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Achaemenid Religion

Kingly Sincerity and Political Manipulation

By Adam Renner

In many empires of the ancient world, a common practice was to inscribe deeds,conquests, and honourable propaganda concerning the ruler around the empire. In these inscriptions, one may find references to a deity, or deities, utilized in a fairly standard way. These inscriptions commonly involve language which is fairly uniform, mostly invoking the protection of the god(s) for the ruler and his kingdom and requesting that enemies be smote into ruin. However, there may be more than just political prose and systematic religious speech in these appeals to the divine. It may be possible to ascertain the particular religious ideology of a ruler through these inscriptions, and in turn decipher whether or not such spiritual devoutness influenced their rule. In this study, the question concerning the nature of Achaemenid religion is brought into question, as well as the influence such beliefs possibly exerted over the rulers. In particular, the rule of Cyrus the Great and Darius I shall be examined. Typically Achaemenid monarchs are labelled as Zoroastrians that utilized religion solely for political practice. However, based on evidence from various inscriptions, as well as a more concentrated look at Zoroastrian ideology, it seems to be the case that the rulers were not Zoroastrians. Furthermore, these rulers may have inscribed various monuments not simply for political propaganda, but also due to sincere devotion and belief. While it is impossible to ascertain the exact nature of their religious piety, it seems that one can examine whether or not they were pious at all. Based on examining the religious history and the royal inscriptions, one can state the Persian kings were not Zoroastrian but actually Mazdaean or Zarathustrian. Furthermore, the sincerity of religious belief for Cyrus the Great and Darius I can be examined, and possibly understood, through their respective royal inscriptions.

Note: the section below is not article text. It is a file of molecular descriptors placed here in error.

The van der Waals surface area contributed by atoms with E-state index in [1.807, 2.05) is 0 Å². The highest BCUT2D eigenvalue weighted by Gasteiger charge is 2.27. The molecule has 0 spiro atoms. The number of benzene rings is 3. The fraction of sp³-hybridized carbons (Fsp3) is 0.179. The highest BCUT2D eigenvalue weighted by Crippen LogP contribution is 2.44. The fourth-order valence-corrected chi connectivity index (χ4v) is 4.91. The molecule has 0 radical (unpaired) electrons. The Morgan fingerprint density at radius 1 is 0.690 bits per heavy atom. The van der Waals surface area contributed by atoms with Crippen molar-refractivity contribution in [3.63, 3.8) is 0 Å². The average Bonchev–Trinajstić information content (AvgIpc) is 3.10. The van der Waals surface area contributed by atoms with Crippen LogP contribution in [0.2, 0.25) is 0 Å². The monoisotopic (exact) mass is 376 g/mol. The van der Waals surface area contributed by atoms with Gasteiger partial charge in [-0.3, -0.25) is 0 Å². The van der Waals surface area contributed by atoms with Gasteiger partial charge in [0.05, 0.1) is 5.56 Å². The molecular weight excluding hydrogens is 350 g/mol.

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(H/T History of the Ancient World)

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